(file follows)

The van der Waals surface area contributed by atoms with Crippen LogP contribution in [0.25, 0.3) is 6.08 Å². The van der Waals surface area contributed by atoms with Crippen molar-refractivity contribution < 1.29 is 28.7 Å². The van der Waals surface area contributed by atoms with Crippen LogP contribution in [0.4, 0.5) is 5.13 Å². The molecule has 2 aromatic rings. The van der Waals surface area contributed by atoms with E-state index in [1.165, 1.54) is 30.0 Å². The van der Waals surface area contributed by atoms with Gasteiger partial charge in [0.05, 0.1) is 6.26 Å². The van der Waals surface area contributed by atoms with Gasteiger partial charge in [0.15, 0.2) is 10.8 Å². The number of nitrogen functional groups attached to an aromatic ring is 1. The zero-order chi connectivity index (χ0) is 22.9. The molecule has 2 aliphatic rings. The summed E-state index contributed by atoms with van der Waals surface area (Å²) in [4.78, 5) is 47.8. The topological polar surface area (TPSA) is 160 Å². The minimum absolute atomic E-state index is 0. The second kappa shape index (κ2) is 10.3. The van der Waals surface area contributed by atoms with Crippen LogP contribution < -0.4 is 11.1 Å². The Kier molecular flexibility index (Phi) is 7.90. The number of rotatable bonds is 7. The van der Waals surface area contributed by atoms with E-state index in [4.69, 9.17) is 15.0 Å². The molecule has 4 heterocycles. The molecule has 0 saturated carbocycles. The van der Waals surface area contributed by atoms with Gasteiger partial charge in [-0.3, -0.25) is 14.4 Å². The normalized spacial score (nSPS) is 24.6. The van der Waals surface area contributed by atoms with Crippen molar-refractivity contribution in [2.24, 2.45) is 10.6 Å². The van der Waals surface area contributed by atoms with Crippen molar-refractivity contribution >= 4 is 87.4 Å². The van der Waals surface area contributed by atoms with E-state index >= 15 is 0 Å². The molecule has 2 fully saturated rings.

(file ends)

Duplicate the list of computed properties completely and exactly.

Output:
The van der Waals surface area contributed by atoms with Crippen LogP contribution in [0.25, 0.3) is 6.08 Å². The van der Waals surface area contributed by atoms with Crippen molar-refractivity contribution < 1.29 is 28.7 Å². The van der Waals surface area contributed by atoms with Crippen LogP contribution in [0.4, 0.5) is 5.13 Å². The molecule has 2 aromatic rings. The van der Waals surface area contributed by atoms with E-state index in [1.165, 1.54) is 30.0 Å². The van der Waals surface area contributed by atoms with Gasteiger partial charge in [0.05, 0.1) is 6.26 Å². The van der Waals surface area contributed by atoms with Gasteiger partial charge in [0.15, 0.2) is 10.8 Å². The number of nitrogen functional groups attached to an aromatic ring is 1. The zero-order chi connectivity index (χ0) is 22.9. The molecule has 2 aliphatic rings. The summed E-state index contributed by atoms with van der Waals surface area (Å²) in [4.78, 5) is 47.8. The topological polar surface area (TPSA) is 160 Å². The minimum absolute atomic E-state index is 0. The second kappa shape index (κ2) is 10.3. The van der Waals surface area contributed by atoms with Crippen LogP contribution < -0.4 is 11.1 Å². The Kier molecular flexibility index (Phi) is 7.90. The number of rotatable bonds is 7. The van der Waals surface area contributed by atoms with E-state index in [4.69, 9.17) is 15.0 Å². The molecule has 4 heterocycles. The molecule has 0 saturated carbocycles. The van der Waals surface area contributed by atoms with Gasteiger partial charge in [-0.3, -0.25) is 14.4 Å². The normalized spacial score (nSPS) is 24.6. The van der Waals surface area contributed by atoms with Crippen molar-refractivity contribution in [2.24, 2.45) is 10.6 Å². The van der Waals surface area contributed by atoms with Crippen molar-refractivity contribution >= 4 is 87.4 Å². The van der Waals surface area contributed by atoms with E-state index >= 15 is 0 Å². The molecule has 2 fully saturated rings.